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October 10, 2009


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Andy Abramson


You're right. Not all of them are. However the approach being followed, of investigation, vs. rewriting the rules is much to do about nothing.

The real culprit is not GV or Google.

Richard Bennett

There's a bigger picture here. Rural settlement fees are one of the legacy regulations that need to be adjusted or eliminated to remove barriers to VoIP adoption. This issue gives the FCC a pretext for reviewing this problem in order to speed up the replacement of the PSTN by VoIP. The people who work for the FCC aren't fools; at least not all of them.


AT&T appears to want the government to protect them from anyone who replaces their services piecemeal, and to establish that anyone who challenges them should be forced to offer a comprehensive selection as well. That is a ridiculously high bar to reach, and requires a lot of money, influence and opportunity which companies like AT&T could easily squelch. Without this obviously anti-capitalist protection for their business plan, AT&T will lose business to competitors who provide comparable services more cheaply... exactly the way our market system should work.

What the heck is it with corporations today? Any time their business is no longer as profitable as they desire, they would rather warp the fabric of our justice system, than to evolve their business plan! Apparently, it's far easier for them to bribe a congressman.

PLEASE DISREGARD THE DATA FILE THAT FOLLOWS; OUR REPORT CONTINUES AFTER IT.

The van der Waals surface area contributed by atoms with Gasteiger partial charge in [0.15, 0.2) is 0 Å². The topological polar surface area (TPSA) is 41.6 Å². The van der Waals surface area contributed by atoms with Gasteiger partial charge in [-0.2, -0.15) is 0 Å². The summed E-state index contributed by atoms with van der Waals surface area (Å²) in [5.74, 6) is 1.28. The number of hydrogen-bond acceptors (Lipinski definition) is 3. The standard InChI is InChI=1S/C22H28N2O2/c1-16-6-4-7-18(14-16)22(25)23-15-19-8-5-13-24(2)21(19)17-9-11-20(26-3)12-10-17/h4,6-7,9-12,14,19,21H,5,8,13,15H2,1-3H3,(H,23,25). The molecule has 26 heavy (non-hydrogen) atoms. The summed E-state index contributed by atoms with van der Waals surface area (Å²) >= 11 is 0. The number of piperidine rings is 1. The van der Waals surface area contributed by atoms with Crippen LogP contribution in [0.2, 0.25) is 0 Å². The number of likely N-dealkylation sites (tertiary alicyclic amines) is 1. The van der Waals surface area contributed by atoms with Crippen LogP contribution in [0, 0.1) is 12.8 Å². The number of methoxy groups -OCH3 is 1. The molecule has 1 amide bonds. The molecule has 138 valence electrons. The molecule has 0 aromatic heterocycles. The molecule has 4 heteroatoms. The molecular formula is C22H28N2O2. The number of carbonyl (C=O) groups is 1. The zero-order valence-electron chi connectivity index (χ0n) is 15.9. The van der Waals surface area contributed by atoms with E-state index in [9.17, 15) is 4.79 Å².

My hope is that the reason the FCC responded to this issue is because they saw it was a trivial issue they could slap down quickly.


I don’t claim to know all the details of this particular battle and gaming. It’s just too easy to get caught up in the details and lose sight of the fact that it’s all for naught. This kind of gaming belongs in the casino not in the heart of our economy. The tragedy is that so much effort is going into inflicting harm on ourselves by denying us the ability to use what we already have by locking it solidly within the grasp of bizarre and counter-productive models created be economists and lawyers.

It reminds me of the days at Interactive Data when we replaced the virtual machine I/O [input/output] emulation with direct calls to the operating system thus improving efficiency by a large factor, perhaps hundreds. To “compensate” those new operations were priced to match the old costs measured in seconds. Thus an I/O loop could run up a bill that charged you for far more “seconds” than what would be on the clock.

At least it was simple and consistent unlike the telecom games that economists play. We’re doing our damdest to stay mired in 1800’s telegraphy no matter much it is at odds with reality. The danger of this kind of gaming is that it discourages rational investment and rational policies. Where is the FTC when we need it – shouldn’t it be questioning such harmful practices? I expect less of the SEC.

We need to remember that back in the early 1980’s ATT predicted voice revenue would go to zero. It’s thirty years later and rather than ask why we are still paying for voice bits we seem to punishing those expose a system that is structurally corrupt. Why are we so intent on punishing ourselves?

Is there anyone at the FCC who is willing to stand up and say that this whole system is dysfunctional and harmful? Of course that raises the question of why the FCC’s entire Regulatorium?


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